One evening Zeke discovered a copy of The Lorax by Dr. Suess on a shelf. It begins with a little boy exploring a barren wasteland and wondering how it came to be that way. He comes across the mysterious Once-ler, the only living being there, who tells him the story of discovering this idyllic land, once filled with adorable animals and a forest of beautiful “Truffula trees”. The Truffula trees are topped with fluffy, candy-colored foliage that the Once-ler used to knit cozy garments called Thneeds. This quickly becomes a profitable business. As the business grows, the Once-ler builds factories and chops down many, many trees, to keep up with the public’s demand for Thneeds.
As the landscape changes a small mustachioed figure called The Lorax appears, saying, “I am the Lorax and I speak for the trees.” He urges the Once-ler to care for the land so that the animals and plants can survive there. The Once-ler, who has become wildly successful, ignores the Lorax’s warnings and eventually the air and water become so polluted with waste from the factory that all of the animals are forced to leave. He short-sightedly chops down all of the Truffula trees as well, leaving his business unable to survive, and leaving him alone and broke on the land that he has decimated.
Zeke was engrossed by the story and as I read his brow creased with concern and his blue eyes grew wet and heavy. In his 4 years, he had never encountered the concepts of corporate greed, environmental devastation, or short-sighted selfishness that the story explores and again and again he asked me to explain why the Once-ler would act this way. As I read on I began to wonder if I really wanted my kind-hearted little boy to be aware of this negative side of human nature. He seemed so deeply effected by the Once-ler’s actions and by the powerlessness of the Lorax who speaks up, but can’t seem to bring about any real change.
Then we came to the conclusion of the book
The Once-ler summons the little boy closer and tells him that when the land was left uninhabitable, the Lorax picked himself up and floated away, leaving only a stone carved with the world UNLESS. He drops into the boy’s hand a tiny seed, the last of the Truffula seeds, and explains to him that UNLESS someone like him cares about things, nothing will change. He urges the boy to take care of the seed, to give it clean water and air, to protect it, and grow a new Truffula forest, so that maybe the Lorax and his friends can come back. And as I read the closing lines I could see Zeke’s mind working. He had the joyous light of hope in his eyes and my arms broke out in goose-flesh as I looked at his ecstatic expression and realized what a profound impression this book was making on him. He spent a long time flipping through it, gazing intently at the pictures, his eyes still lit with possibility.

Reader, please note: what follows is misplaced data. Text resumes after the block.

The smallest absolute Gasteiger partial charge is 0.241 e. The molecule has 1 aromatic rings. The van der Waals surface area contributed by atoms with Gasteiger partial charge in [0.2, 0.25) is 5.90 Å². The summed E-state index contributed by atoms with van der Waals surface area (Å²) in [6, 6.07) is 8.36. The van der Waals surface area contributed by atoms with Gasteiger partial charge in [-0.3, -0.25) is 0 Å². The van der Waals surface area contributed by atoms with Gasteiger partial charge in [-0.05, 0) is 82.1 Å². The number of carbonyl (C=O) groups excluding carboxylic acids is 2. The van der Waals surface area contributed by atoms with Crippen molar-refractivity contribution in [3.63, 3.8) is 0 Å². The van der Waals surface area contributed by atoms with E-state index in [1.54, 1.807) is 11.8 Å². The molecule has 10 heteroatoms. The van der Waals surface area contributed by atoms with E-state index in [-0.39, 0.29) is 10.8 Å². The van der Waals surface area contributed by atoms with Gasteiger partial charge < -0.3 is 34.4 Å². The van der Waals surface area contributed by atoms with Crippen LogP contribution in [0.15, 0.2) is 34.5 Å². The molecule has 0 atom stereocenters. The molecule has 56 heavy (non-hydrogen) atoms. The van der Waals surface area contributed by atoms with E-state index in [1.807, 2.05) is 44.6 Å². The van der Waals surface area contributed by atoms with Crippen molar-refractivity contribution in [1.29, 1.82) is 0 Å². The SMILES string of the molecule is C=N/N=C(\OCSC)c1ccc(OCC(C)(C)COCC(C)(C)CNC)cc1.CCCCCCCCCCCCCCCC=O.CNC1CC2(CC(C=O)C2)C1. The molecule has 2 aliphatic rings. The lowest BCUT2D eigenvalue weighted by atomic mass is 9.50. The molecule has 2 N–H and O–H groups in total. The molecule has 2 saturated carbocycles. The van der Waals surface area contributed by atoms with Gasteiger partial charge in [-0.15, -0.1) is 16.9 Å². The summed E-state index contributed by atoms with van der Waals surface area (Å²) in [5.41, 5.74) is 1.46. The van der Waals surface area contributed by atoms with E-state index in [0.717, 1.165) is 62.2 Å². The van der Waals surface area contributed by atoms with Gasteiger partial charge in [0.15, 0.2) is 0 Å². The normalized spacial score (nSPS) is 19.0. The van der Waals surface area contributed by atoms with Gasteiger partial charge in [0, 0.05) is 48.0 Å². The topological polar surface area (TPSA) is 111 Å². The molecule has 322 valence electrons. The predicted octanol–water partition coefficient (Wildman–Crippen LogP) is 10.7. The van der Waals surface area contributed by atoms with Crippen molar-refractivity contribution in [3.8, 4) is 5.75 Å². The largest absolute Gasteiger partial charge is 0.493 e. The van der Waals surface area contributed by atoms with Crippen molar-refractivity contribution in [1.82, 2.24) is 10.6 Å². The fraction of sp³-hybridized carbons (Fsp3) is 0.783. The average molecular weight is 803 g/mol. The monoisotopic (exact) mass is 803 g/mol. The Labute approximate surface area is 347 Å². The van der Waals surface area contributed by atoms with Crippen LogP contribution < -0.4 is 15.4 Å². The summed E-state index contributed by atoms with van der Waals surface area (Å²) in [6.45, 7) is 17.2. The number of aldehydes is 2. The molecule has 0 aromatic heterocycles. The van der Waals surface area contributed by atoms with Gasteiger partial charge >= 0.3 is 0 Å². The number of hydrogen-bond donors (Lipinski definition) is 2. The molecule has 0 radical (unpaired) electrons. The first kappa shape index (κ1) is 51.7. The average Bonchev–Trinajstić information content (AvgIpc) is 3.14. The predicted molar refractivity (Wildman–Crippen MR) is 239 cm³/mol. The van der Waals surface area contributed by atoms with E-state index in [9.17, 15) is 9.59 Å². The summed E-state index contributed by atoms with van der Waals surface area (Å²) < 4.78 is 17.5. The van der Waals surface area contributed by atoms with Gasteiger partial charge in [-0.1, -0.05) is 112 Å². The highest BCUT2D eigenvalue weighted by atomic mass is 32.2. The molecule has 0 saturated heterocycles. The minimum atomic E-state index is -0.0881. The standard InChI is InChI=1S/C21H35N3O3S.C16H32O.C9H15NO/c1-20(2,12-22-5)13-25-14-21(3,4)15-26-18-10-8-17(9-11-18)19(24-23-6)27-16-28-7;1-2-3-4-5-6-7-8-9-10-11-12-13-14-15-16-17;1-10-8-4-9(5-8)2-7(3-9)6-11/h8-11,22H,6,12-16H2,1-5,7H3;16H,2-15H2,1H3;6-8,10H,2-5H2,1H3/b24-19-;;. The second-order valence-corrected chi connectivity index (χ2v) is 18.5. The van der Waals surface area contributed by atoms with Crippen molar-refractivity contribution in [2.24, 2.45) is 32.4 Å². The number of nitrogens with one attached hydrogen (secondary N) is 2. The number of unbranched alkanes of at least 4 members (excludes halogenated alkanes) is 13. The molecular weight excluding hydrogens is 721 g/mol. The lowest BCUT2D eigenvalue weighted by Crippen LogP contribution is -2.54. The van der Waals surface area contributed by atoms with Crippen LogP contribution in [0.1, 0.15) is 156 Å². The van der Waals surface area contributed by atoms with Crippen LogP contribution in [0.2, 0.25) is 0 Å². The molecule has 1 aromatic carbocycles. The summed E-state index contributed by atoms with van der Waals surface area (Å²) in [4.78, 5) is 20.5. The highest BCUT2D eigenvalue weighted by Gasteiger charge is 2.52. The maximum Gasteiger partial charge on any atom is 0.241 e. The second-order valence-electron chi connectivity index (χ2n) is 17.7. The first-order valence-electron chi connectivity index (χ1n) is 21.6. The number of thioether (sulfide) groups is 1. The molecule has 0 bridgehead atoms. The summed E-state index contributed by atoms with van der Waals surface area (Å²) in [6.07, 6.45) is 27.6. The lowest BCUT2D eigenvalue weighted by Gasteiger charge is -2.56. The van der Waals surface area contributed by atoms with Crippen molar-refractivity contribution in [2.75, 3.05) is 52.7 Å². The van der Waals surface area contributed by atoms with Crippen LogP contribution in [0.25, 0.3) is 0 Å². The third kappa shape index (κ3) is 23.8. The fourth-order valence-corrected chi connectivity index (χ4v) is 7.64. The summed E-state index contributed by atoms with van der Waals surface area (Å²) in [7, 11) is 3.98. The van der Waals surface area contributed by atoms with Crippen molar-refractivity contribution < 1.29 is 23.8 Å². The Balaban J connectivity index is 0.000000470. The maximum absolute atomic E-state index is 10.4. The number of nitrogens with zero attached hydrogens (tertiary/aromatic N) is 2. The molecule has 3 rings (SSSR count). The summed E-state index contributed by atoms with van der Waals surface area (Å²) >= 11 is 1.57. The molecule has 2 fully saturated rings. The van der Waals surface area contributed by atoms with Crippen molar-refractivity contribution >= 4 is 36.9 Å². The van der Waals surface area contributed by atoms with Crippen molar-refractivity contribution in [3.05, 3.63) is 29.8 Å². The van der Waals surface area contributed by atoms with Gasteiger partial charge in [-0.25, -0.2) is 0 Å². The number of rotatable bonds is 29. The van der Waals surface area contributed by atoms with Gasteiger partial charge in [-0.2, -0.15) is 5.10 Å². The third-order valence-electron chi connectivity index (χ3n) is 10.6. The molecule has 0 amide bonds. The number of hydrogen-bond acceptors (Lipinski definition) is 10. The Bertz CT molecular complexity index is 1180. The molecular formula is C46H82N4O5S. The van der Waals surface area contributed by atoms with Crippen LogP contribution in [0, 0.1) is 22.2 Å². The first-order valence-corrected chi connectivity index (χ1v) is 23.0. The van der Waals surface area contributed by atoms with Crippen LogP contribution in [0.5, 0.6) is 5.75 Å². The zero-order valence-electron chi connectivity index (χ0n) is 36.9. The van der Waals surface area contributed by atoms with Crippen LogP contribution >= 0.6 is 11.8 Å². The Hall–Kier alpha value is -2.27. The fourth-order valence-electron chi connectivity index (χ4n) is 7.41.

On a sunny afternoon a few days later, we visited a nearby pond to go swimming. Aaron took Zeke out into the water, while I took Jack by the hand to explore the weeds by the edge of the pond, in the hopes of scoring a glimpse of a frog, a turtle, or a darting school of minnows.
We came across a group of children hard at work on an ambitious project. They were mostly spindly-legged boys, with sun-bleached shaggy hair, tirelessly carrying out the orders of their leader, a long-legged girl of about 12, her hair in thick brown braids. She directed them with a stern humorlessness and angry confidence that had clearly been learned from the adults in her life. She had broken her crew into two groups, each group working resolutely on the two sides of what I will call, “Project Salamander”.
The weeds by the edge of the pond were filled with little adorable, squishy, brownish-greenish salamanders who were covered in perfectly round yellow spots. Their eyes were cheerful black bulges and their mouths curved upwards into friendly smiles. If you spotted one, like a shadow beneath the water, you had to move swiftly and decisively, or it would just dematerialize and instantly find refuge somewhere in the deeper darker water.
Half of the kids were trapping and collecting the slippery salamanders in a large red sand bucket– they had nearly 20 when we arrived– while the other half were constructing a pond for them. It was about 3 feet across with thick sand walls. They filled it with pond water and artfully scattered silver-dollar sized lily-pads over the surface, presumably to make it more natural and appealing to their amphibious captives.